When I first read the news from MacWorld, I was impressed with the new smaller colourful ipod minis. But then I read a little deeper and saw that they were only 4gbs. Now don’t get me wrong, I have had a 6gb mp3 player for the past 2 years and haven’t come close to filling it up (I am not that much of a music fiend).
But strictly from a price point perspective, I can’t see why someone would pay $249 for a 4gb player when they can get a 15gb for just $50 more. Plus let’s face it, they aren’t really THAT much smaller and the ipod is a fairly sweet size anyways.
Of course, I am a gadget junkie so who knows what will happen when I get one of those babies in my hand. But from a distance, I can’t see myself buying one of these anytime soon.
I just updated my version of Movable Type to 2.65. If you notice anything weird please let me know. I also read on their site that Six Apart are launching a version 3.0 in the new year and that they have grown from a 2 man shop to 7+ now. Great for them!!!
My apologies for any weirdness you might experience with my rss feed or weblog today. I just upgraded my version of Movable Type to 2.64 and far so good. Pretty easy process – I must say that Six Apart has done a great job with documentation. A lesson that unfortunately not all developers/companies seem to have learned.
Ok if I didn’t know any better, I would be convinced that my boss, Steve wrote this post.
Possibly the only time in my career with our company that I have ever seen him come close to “losing it” was over a keyboard that had a poor layout.
All jokes aside I have the particular keyboard that scotg is referring to (at work and home actually) and I love it. But I have to agree those couple of keys are a bit strange. I noticed it first when I changed because I would be playing Asheron’s Call and I had my keyboard mapped a certain way. There was a span of a few days where I was constantly getting killed because my keys were not where they were supposed to be. Also I have experienced some pain over the placement of the “insert” key. One day I swear I spent 10 minutes just staring at the keyboard trying to find one other than on the number pad. When I finally did locate it I wasn’t very impressed.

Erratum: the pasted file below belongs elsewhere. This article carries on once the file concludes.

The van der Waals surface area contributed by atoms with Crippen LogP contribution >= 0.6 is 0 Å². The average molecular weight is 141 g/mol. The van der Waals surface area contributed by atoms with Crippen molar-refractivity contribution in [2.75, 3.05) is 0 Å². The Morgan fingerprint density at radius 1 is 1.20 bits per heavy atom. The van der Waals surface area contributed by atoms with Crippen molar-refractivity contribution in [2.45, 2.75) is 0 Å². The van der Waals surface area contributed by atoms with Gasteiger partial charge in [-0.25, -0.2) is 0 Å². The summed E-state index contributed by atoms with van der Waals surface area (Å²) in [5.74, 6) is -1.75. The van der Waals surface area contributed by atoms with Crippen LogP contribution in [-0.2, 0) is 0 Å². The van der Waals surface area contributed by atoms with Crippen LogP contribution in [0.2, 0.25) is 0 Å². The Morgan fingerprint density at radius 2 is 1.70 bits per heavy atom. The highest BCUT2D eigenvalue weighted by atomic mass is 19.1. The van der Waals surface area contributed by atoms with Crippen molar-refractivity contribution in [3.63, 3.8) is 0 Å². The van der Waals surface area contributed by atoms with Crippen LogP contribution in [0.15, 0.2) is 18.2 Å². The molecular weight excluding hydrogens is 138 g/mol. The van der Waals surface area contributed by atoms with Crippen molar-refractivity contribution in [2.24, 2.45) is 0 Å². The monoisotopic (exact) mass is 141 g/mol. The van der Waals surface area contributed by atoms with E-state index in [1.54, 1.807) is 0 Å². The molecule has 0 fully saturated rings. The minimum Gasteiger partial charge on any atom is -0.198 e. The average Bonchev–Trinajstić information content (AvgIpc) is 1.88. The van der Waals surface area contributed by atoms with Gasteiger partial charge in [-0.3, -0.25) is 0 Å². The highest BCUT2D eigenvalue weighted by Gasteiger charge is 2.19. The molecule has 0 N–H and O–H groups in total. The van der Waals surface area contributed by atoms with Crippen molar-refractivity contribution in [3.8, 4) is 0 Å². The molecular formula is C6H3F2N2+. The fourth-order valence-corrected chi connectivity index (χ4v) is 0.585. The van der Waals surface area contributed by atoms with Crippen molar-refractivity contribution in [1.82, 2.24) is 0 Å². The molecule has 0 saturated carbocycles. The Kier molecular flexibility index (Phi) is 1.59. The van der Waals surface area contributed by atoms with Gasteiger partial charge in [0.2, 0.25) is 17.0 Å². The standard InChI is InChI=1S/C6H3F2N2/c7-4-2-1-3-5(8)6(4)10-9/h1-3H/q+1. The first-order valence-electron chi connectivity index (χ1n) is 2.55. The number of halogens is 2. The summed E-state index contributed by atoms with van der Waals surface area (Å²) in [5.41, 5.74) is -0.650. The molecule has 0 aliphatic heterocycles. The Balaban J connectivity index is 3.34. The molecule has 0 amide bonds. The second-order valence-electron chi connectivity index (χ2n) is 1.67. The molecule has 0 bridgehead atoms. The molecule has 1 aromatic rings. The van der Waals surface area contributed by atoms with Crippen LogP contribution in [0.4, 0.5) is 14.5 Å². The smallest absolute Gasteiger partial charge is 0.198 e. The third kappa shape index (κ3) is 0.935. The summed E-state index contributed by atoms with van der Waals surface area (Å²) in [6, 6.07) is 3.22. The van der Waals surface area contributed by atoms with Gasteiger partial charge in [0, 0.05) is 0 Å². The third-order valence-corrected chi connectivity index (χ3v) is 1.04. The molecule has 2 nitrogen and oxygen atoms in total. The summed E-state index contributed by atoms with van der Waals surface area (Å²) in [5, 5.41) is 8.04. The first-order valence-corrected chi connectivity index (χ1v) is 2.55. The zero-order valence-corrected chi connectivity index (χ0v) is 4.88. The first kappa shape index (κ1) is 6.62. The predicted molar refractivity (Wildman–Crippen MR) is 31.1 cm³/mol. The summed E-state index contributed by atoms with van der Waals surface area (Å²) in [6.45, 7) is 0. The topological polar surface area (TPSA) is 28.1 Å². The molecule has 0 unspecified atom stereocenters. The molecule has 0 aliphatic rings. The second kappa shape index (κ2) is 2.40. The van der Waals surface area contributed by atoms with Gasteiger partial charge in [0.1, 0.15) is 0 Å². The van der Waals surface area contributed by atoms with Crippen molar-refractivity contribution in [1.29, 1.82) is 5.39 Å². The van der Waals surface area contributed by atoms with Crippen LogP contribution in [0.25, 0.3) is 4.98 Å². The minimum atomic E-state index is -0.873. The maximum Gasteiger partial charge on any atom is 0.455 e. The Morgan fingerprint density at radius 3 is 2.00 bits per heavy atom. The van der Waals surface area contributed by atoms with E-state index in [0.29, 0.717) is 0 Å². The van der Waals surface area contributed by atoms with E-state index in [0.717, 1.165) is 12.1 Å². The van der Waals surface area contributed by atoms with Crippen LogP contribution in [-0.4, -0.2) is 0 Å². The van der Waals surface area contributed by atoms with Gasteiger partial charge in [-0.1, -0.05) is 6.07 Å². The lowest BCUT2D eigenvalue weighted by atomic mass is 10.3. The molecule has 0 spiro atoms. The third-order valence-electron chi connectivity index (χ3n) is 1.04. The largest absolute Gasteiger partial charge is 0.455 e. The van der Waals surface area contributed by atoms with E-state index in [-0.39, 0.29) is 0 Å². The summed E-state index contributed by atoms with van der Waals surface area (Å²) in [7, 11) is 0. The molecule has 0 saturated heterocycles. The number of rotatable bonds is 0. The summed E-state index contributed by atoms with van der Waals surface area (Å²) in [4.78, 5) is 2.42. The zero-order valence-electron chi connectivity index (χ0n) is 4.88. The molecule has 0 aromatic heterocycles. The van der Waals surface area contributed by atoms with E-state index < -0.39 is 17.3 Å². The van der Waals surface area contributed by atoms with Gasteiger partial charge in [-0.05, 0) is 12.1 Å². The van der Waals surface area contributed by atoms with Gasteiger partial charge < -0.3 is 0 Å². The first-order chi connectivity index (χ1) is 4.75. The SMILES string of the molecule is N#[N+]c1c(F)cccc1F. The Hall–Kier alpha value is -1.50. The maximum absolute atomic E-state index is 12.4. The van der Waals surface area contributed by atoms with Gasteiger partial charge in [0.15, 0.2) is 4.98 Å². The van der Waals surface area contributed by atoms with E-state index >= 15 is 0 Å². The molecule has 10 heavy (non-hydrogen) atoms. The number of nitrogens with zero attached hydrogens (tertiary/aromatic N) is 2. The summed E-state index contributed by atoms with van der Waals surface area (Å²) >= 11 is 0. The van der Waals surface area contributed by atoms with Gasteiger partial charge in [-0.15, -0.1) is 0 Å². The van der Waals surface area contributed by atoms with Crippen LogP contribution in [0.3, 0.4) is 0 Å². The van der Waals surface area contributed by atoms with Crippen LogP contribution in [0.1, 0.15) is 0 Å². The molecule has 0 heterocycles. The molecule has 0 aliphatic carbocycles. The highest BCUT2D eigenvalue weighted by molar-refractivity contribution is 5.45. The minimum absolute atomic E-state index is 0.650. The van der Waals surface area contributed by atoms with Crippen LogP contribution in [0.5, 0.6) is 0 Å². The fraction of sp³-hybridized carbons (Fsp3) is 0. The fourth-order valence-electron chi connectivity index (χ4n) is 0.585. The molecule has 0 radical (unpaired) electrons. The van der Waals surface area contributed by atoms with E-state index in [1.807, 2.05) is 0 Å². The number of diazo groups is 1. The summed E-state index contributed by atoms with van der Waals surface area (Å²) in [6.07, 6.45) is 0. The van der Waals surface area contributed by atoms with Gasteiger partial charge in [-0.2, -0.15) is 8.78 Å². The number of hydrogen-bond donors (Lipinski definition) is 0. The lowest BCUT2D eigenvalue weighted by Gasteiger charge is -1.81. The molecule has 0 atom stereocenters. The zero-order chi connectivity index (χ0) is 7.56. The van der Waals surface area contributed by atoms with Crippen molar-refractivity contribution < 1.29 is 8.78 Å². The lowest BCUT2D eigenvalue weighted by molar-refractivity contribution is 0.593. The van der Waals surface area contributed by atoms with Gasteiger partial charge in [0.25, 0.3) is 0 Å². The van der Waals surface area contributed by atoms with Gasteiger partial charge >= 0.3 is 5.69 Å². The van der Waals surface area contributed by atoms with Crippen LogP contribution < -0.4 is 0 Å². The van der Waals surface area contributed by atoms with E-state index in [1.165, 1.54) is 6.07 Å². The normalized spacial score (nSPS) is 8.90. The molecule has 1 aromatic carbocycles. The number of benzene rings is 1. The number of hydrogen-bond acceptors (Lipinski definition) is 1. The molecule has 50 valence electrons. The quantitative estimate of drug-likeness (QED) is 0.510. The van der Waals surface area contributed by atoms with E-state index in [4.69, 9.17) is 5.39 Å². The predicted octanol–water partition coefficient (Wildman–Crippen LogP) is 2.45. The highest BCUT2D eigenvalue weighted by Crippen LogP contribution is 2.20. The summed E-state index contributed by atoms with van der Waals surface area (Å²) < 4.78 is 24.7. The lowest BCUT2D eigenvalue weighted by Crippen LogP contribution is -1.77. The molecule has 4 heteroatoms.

Which raises the point, why do hardware manufacturers mess around with layouts so often. Take motherboards for example. If you have ever built any number of pcs you know that pretty much anything goes for layout. I have had boards where you had to remove a hard drive and video card just to get at the darn memory slots. Not to mention the number of injuries I have obtained trying to stick my hard down between a bunch of devices to access one measly item. And I have wimpy girl hands. Figuring that most people assembling pcs are males, how the heck do they do it. And don’t even get me started on trying to hook up the power, reset, and led switches…